Wednesday, December 30, 2009

To Blind or not to Blind

We just returned from spending a few days in Mountain Home with my two brothers, their wives, and their combined 6 children. Add our brood, and that's 14 people. Sounds like a recipe for insanity, I know, but it was really a lot of fun.

Each night, after the kids went to bed, the 6 adults played a game. Two of the nights, it was spades. And therein lies the event about which I wish to write today. We had a disagreement of rather spectacular proportions, and I would like some outside opinions on the topic. This is about the game of spades, so if you don't know how to play you won't be able to have an opinion on this. Well, maybe that's not the case--I know some people whose ability to create an opinion on something is completely unrelated to whether or not they know anything about it.


Here's the situation. Since there were 3 couples, and spades is a 2-couple game, we devised a round robin method of play, in which each couple sat out 1 of every 3 hands. So the first round was couples 1 and 2, the next round was couples 2 and 3, and the third round was couples 3 and 1. It worked beautifully. We predetermined how many rounds we would play so that each team played an equal number, and at the end the team with the highest points would win. The individual scores wouldn't matter (so even if Team 1 beat Team 2 in all their games together, Team 2 could still win if they ended up with the most overall points).

Two rounds before the end of the game, Team 1 had about 600 points. Teams 2 and 3 each had about 300 points. They both expressed the wish to play the next hand "Blind Nil," which can only be done if a team is at least 200 points behind. Team 1 opposed this, arguing that while both teams were in fact more than 200 points behind Team 1, they were NOT 200 points behind everyone, and therefore were not eligible to play Blind Nil. A heated discussion ensued, One member of the group, and I will not say which member other than to say that it is his or her birthday today, threatened to walk away from the game if he or she did not get his or her way.

Is this post dorky enough for you yet? The thing is, there really isn't a real right or wrong answer--it's not like there's an official rule book for 3 teams playing round-robin spades. So to determine the best choice, you have to use an innate sense of logic and understanding about the purpose of allowing someone to go Blind Nil in the first place.

Now the post is DEFINITELY dorky enough.

Okay, I need some feedback now. Which of the following do you believe is the right decision?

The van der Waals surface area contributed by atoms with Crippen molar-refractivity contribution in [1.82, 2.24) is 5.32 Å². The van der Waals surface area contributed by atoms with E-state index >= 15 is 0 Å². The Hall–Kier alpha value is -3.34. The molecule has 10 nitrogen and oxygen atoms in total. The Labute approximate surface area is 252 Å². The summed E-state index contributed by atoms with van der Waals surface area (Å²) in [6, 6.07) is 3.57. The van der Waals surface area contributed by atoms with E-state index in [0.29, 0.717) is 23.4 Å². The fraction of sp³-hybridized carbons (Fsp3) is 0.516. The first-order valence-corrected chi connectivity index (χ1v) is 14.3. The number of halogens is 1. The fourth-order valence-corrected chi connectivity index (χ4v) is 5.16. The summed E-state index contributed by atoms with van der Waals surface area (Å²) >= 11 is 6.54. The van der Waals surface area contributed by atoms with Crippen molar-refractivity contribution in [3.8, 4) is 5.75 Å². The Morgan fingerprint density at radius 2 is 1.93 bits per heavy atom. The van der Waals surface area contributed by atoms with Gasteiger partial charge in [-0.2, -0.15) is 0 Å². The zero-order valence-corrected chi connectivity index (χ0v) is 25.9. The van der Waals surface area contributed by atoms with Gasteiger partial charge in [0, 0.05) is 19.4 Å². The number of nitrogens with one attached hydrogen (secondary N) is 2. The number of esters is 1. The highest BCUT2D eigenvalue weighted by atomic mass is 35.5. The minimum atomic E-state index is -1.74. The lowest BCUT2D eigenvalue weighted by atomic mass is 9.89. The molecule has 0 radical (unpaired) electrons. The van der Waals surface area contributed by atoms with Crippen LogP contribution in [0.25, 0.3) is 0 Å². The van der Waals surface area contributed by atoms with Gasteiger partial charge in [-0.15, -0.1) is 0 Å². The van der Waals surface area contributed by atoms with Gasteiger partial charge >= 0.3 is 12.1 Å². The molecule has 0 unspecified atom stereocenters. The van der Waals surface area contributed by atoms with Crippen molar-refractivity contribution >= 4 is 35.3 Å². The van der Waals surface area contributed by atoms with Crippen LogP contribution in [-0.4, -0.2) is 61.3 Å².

A) Teams 2 and 3 should not have been allowed to go Blind Nil at all, regardless of who they were playing in the round, because they were not 200 points behind all other teams.

B) Teams 2 and 3 should ONLY have been allowed to go Blind Nil if they were playing a round with Team 1, even though individual round scores didn't matter.

C) Teams 2 and 3 should have been able to go Blind Nil at any point, regardless of the round, as long as they were 200 points behind the leading team.

I can't wait to hear what everyone thinks! Feel free to explain your rationale. Hopefully I have explained this neutrally so as not to have swayed my loyal fans. If I end up being in the minority with my opinion, I will gracefully concede. Probably.

PS. Happy Birthday, Mike!


Anonymous said...

Well, well... personally, blind nil you can played at anytime chosen by the players, they may when or loose that 200 points... I've never played you had to be behind so many points to play it! Billy just googled it, wikipedia says that you should be 100 points behind, another one says, "choose your version".. make the rules BEFORE you play! I've never heard of the "point" rule to blind nil... What does Mr Matt, the lawyer say??? Just wondering... When are we getting together to play cards!! LOL!!! Glad to hear you made it home safely!
Kori "o)

LindaM said...

Play "Chicken Foot" with Dominoes and you won't have this huge problem! ps. Happy Birthday Mike, from your Aunt Linda that you have not met yet!

Matt said...

I am going to go for Option C. Because individual team-to-team match-ups on score didn't matter, but rather the only score that mattered was the overall three-way scoring, then the issue turned on the fact that Teams 2 and 3 were, in fact, at least 200 points behind (a prerequisite to going blind nil in any civilized version of the game) Team 1 at the time in which they declared their intent to go blind nil. Had individual round scores mattered, then Choice B would apply; in this situation, however, my inane (no, I didn't spell "inate" incorrectly) sense of logic, combined with my many years of legal experience (okay... three years of law school and four months as a lawyer) lead me to the conclusion that Choice C was the intent of the rule-making committee at the time the rules of this round-robin style of three-team spades was devised.

Anonymous said...


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